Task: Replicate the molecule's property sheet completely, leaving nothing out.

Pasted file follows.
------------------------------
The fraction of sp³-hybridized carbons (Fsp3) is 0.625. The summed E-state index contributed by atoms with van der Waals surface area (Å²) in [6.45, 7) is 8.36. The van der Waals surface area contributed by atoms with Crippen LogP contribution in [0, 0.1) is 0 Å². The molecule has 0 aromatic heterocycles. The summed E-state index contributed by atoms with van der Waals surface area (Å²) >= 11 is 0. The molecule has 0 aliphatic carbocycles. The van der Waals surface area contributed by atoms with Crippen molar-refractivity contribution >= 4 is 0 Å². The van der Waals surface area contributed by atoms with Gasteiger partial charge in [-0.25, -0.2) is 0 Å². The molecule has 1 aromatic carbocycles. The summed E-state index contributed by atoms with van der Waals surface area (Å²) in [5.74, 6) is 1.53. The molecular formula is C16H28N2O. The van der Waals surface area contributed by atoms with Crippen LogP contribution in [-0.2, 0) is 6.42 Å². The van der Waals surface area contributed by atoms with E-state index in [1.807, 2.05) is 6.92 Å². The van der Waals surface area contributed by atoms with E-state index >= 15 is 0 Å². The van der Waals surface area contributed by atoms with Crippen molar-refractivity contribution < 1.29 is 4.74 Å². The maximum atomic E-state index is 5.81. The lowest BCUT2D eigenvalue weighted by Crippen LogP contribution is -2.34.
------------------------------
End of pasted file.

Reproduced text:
The fraction of sp³-hybridized carbons (Fsp3) is 0.625. The summed E-state index contributed by atoms with van der Waals surface area (Å²) in [6.45, 7) is 8.36. The van der Waals surface area contributed by atoms with Crippen LogP contribution in [0, 0.1) is 0 Å². The molecule has 0 aromatic heterocycles. The summed E-state index contributed by atoms with van der Waals surface area (Å²) >= 11 is 0. The molecule has 0 aliphatic carbocycles. The van der Waals surface area contributed by atoms with Crippen molar-refractivity contribution >= 4 is 0 Å². The van der Waals surface area contributed by atoms with Gasteiger partial charge in [-0.25, -0.2) is 0 Å². The molecule has 1 aromatic carbocycles. The summed E-state index contributed by atoms with van der Waals surface area (Å²) in [5.74, 6) is 1.53. The molecular formula is C16H28N2O. The van der Waals surface area contributed by atoms with Crippen LogP contribution in [-0.2, 0) is 6.42 Å². The van der Waals surface area contributed by atoms with E-state index in [1.807, 2.05) is 6.92 Å². The van der Waals surface area contributed by atoms with E-state index >= 15 is 0 Å². The van der Waals surface area contributed by atoms with Crippen molar-refractivity contribution < 1.29 is 4.74 Å². The maximum atomic E-state index is 5.81. The lowest BCUT2D eigenvalue weighted by Crippen LogP contribution is -2.34.